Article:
Wooden Mallet




Introduction: Wooden Mallet

About: Married father of 5 (4 boys and 1 girl). A Captain in the Fire Department with over 25 years of service. Grew up turning wrenches at my fathers garage. That turned into a love of building things with my hands.

I got a nice set of wood chisels from my mother-in-law for Christmas. I mean these are really nice. I was kind of having a hard time using them because I really didn't want to hit them very hard with my hammer and mess them up. I have a rubber mallet, but it's kind of heavy. So I needed a wooden mallet...I was inspired by some of the posts I saw here but ultimately made one of my own design.

Step 1: Find Suitable Hardwood.

My kids thought I was crazy when I whipped the family truckster around and picked up a oak log out of a pile of yard waste in front of someone's house in our hood. I could see them craning their heads around trying to see what I was picking up. "A log dad?" "Really?" "Patience children, you'll see". So, got some hard wood. I cut it on my circular saw. That was not easy. I certainly hope I did not damage the blade because it had a hard time cutting through it. So I'm guessing I did well and scored some pretty solid material.

Step 2: Cutting the Mallet Head.

Once I got a good chunk of the oak cut from the log, I squared it off. I don't have the dimensions because I really just eyeballed it. Once the block looked like a good size, I went to work on the handle.

Step 3: The Handle

I had a perfect handle sized piece of maple in my scrap bin. I rounded it off as best I could with my band saw and then hit the lathe. I was worried about sizing the wood down to fit the head. I figured the thing would fly off the lathe once I got it down to a workable size. It actually held up great. I did have to put it on the bench-top belt sander a bit to finish sizing it up. Once I got it to a size that would fit the hole I made in the oak mallet head. All I had to do was (carefully and precisely) hammer it down using a small dead-blow hammer.

Step 4: The Finish.

I made sure the handle stuck out of the head a bit. I wanted to do something cool like put a piece of oak wedge through the protruding part of the handle. I have seen similar things done on mallet projects here before. I ultimately ended up using a small a small piece of brass rod. I love using mix materials on my projects. I think the brass pin classes it up a bit too. I should mention, the mallet head was rounded up before I put the handle in. I just forgot to take pics of that process. I did it on my bench top sander or sanders that is...finished it by hand. I didn't want to overdo the detail of it because ultimately I'm going to be smacking things with this it's probably not gonna look this good forever. I finished the word with George's clubhouse wax. I use this stuff on quite a few projects and It works great. It's fast to apply, dry and if you ever feel like you need more you can just rub some on whenever. It dries well too. No waxing feeling or anything. It's great for bringing out the best in your wood grain.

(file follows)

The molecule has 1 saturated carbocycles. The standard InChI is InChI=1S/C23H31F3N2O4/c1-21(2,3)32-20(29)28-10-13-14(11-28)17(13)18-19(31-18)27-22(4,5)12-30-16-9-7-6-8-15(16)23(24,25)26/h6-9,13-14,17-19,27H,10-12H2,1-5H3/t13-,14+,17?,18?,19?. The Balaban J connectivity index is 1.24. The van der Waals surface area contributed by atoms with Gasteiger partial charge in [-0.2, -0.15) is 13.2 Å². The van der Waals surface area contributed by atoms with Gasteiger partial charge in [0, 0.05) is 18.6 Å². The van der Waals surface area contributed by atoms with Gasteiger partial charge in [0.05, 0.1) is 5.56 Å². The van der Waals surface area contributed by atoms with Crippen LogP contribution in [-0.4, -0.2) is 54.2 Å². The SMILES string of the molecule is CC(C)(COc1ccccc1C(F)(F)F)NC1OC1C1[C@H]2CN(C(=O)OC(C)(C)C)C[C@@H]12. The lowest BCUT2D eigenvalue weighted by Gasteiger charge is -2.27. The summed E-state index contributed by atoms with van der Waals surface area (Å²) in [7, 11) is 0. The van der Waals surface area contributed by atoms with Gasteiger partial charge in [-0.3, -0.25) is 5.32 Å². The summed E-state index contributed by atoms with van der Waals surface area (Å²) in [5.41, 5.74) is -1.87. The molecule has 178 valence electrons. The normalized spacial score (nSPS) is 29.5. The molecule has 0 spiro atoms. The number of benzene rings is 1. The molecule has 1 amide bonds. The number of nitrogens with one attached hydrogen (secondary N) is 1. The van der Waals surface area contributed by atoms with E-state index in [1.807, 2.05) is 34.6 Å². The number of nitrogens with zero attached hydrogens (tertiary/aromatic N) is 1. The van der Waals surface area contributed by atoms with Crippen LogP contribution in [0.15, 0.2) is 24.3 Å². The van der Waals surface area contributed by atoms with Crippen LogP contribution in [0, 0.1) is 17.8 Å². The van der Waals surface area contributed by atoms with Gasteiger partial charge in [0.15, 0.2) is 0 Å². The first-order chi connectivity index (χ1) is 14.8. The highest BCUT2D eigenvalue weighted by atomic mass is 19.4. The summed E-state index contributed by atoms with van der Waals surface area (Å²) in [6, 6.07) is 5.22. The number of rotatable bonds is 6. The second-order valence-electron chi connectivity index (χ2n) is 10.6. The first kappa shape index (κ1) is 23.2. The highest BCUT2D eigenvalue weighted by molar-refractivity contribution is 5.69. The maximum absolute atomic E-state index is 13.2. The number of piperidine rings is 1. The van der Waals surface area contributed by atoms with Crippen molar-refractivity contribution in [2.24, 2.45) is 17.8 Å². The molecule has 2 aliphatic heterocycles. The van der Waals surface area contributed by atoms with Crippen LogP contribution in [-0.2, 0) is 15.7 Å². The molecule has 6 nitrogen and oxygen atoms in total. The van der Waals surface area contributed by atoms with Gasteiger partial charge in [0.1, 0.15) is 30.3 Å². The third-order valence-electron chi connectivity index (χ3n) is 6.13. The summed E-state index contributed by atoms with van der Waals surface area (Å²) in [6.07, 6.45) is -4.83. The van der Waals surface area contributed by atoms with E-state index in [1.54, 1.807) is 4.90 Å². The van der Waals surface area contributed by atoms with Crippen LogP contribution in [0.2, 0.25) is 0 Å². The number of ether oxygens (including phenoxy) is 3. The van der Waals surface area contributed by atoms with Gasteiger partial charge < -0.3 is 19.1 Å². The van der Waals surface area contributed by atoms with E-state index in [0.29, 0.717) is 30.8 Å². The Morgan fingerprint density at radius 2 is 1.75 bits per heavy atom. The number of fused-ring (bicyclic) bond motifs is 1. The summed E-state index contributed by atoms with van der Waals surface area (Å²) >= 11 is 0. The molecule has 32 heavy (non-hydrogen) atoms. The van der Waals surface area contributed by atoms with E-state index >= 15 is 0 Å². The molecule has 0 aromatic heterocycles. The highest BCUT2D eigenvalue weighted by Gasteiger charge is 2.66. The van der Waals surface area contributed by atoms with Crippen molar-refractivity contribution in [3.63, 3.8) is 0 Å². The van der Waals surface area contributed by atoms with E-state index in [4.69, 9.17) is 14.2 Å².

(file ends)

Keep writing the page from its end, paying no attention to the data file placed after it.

How you like....happy making.



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    9 Discussions


    2 years ago

    Looks great, and I hope the green head doesn't split as it dries out. But, if it does, there's always epoxy and sawdust and dowels to fill in and reinforce the crack. besides that method, there's always the bowtie inlay joint from a contrasting dark-colored species of wood. Bet you could use your chisels to accomplish this in old-school style if you don't have the router guide templates for the bowtie.

    Cool project. I love that it is from found wood.

    Yes, the handle was dry the head green. I did plan it that way. You're right in the position of the wood grain but I liked the look better this way. Plus I'm only going to use if for my wood chisels so it should hold up for quite some time. Thanks.

    Nice job, that handle grain color is beautiful!

    This is awesome! Coincidentally, I just finished a very similar project. I had a good time smashing things :)

    If the handle is dried wood and the head is "green", which sounds like the situation you have, then that is a very good combo for this project. The head will shrink as it too dries out forming an even tighter grip on the handle over time. About the only thing I would do different is to have made the end grain as the striking surface, face grain may split out on impact, especially after drying.

    A froe is a handy tool to have for splitting out billets used for handles and other turnings from logs, but a hatchet or axe, driven by a maul, will do the same thing.


    Thanks for documenting this build.

    With a drill press and very carefully. I placed tape over the head while I did it too. I also used a small bit to start and worked up from there until the pin fit tightly. Thanks for looking.